Few previous studies on this topic have used data from Asian countries. Du et al. [18] studied gender differences in the effect of FAFH on body weight outcomes among Chinese adults. The study indicated that FAFH increases BMI and waist circumference, and FAFH is more likely to affect males rather than females. Kim et al. [19] found that heavy FAFH consumption (taking more than 1400 kcal from FAFH on a single day) is related to a higher BMI and waist circumference. Park et al. [20] researched the impacts of FAFH on caloric intakes: their results showed individuals who consume FAFH at least once a day have higher caloric intake in comparison to individuals who have meals at home. Kim [21] demonstrated that consuming away-from-home foods that are high in calories increases BMI although the magnitude is small.
In most of these studies, simply the effect of binary treatment of whether or not consuming FAFH has been analyzed. However, the health outcomes of consumers who depend heavily on FAFH would not be similar to consumers who consume FAFH less frequently, but still depend on it as a food source. In this regard, it is worth while to investigate whether there exists a linear relationship between the frequency of consuming FAFH and the degree of health outcome such as degree of obesity. If there exists a linear relationship, it implies that the effects of having one more FAFH meal on health outcomes are the same regardless of whether the consumer of interest already heavily depends on FAFH or not. While prior studies such as Bhutani et al. [22], Todd et al. [11], Paeratakul [23], Marín-Guerrero et al. [24], Smith et al. [25], Ayala et al. [26], Orfanos et al. [27] and Cornelisse-Vermaat and van den Brink [28] have explored the effects of FAFH in the context of linearity between FAFH and health outcomes, few studies have addressed the issue of none-linearity between FAFH and health outcomes. For example, Boutelle et al. [29], Fulkerson et al. [30], Seguin et al. [31] and McClain [32] divided consumers into several groups according the frequency of consuming on FAFH and effects of FAFH on BMI are estimated separately for each consumer group. In these studies, it was found that the marginal effect of eating out once more for the consumer who depends heavily on FAFH differs from the marginal effect for the consumer who consumes FAFH less frequently, which shows the existence of non-linearity. This study tries to address a bit deeper research question regarding the non-linearity. If marginal effects of FAFH on health outcome appear to not be linear, it may comprise positive to negative (or negative to positive) marginal effects, which was not manifested in the prior studies ([29,30,31,32]). In this sense, the subsequent research question that deserves to be investigated is the optimal level of frequency of having FAFH that results in the best health outcome such as minimizing obesity.
Focusing these two research questions, the present study explores the effects of the frequency of consuming FAFH on balanced nutrition intake and the corresponding health outcome of obesity. In other words, multi-level hypothetical treatments of the frequency of FAFH are investigated in this study. Prior studies that have shown non-linear relationship between frequency of having FAFH and health outcomes estimate the effects by applying a regression model for consumer groups divided by FAFH frequency (Fulkerson et al. [30], Seguin et al. [31] and McClain [32]). Therefore, self-selection bias remains an issue. This study aims to fill this gap by utilizing a treatment effect model. In the empirical analysis of this study, the inverse probability weighted regression adjustment, a doubly robust method for eliciting multiple treatment effects, is applied to the case of South Korea which shows unique characteristics of food consumption due to a rapid economic development in a very short period of time.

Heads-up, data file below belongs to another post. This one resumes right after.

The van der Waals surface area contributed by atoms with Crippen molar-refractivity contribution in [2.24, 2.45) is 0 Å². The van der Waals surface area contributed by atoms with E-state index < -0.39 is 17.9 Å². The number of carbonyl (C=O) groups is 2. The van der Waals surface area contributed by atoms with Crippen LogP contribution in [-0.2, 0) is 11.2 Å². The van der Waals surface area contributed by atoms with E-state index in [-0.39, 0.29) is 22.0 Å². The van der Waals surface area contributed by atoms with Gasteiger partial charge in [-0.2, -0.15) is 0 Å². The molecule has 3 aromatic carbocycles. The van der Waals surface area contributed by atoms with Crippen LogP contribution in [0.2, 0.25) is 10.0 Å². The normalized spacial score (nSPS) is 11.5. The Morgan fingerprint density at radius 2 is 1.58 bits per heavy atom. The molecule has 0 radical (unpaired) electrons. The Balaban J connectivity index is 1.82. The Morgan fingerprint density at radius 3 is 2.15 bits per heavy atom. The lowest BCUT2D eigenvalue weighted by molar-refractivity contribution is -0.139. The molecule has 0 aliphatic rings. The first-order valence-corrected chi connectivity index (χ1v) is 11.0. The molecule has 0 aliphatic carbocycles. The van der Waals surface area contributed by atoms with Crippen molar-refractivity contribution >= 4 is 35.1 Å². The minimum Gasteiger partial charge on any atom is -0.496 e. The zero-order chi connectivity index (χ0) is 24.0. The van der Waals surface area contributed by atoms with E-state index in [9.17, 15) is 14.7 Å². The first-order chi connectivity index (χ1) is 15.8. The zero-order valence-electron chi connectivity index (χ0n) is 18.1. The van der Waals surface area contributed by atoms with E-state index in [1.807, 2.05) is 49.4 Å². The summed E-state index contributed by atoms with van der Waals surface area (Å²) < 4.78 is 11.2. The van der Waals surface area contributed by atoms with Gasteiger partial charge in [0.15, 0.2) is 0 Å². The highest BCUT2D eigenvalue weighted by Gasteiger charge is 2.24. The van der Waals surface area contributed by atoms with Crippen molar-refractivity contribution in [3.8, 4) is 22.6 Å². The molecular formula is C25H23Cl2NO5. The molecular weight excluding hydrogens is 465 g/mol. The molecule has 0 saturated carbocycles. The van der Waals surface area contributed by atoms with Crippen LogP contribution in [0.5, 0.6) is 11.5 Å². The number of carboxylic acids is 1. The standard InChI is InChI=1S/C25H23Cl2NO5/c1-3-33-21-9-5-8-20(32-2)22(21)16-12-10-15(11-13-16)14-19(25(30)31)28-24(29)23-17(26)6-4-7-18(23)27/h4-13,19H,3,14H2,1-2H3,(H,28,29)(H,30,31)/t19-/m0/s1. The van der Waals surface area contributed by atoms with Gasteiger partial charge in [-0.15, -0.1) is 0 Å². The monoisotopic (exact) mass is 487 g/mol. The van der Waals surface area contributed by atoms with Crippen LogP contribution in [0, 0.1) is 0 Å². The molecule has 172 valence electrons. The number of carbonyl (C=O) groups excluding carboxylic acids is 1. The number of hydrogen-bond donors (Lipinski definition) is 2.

The remainder of this paper is organized as follows: Section 2 and Section 3 describe the dataset and methodology used in the present study, respectively. Section 4 presents the estimation results. Section 5 concludes with some policy implications.

2. Data

In terms of quantity as well as quality, food consumption patterns in South Korea have changed greatly during the last several decades with rapid economic growth. For example, the daily caloric intake of a South Korean consumer has increased from 2876 Kcal in 1990 to 3128 Kcal in 2016. Additionally, the proportion of fat intake among the total intake of three essential nutrients (carbohydrates, protein, and fat) was 14.1 percent in 1990 and increased to 21.6 percent in 2014. As a result, imbalanced nutrition intakes and obesity have become social issues, as clearly indicated by the percentage of being obese, which has been increased from 26.0 percent in 1998 to 34.8 percent in 2016. According to the Harvard School of Public Health, consuming a higher or lower proportion of any of the three essential nutrients than the required intakes can lead to malnutrition and poor immune system. As for the economic effect of these adverse health outcomes, the Korean National Health Insurance Service estimated the cost incurred by imbalanced nutrition intake and corresponding obesity as $9.88 billion.
There are many possible explanations for the obesity of adults. However, in Korea, Food Away From Home has drawn attention [14,20,21,22]. Figure 1 presents the trend of FAFH as a share of total food expenditures in Korea. Over the past three decades, the share of FAFH has increased significantly, from about 23% in 1990 to 50% in 2016. This is a very similar pattern of the change in the percentage of the South Korean population that is obese.
We can see comparable changes in food consumption patterns such as an increase in calorie intake, in many Asian countries, especially in China and countries in the southeastern part of the continent. These countries currently show a very high rate of income growth similar to South Korea during the last decades. Therefore, Korea’s relationship between food consumption and health outcomes would be a good reference for these countries. Therefore, this study has selected Korea as the target of its analysis.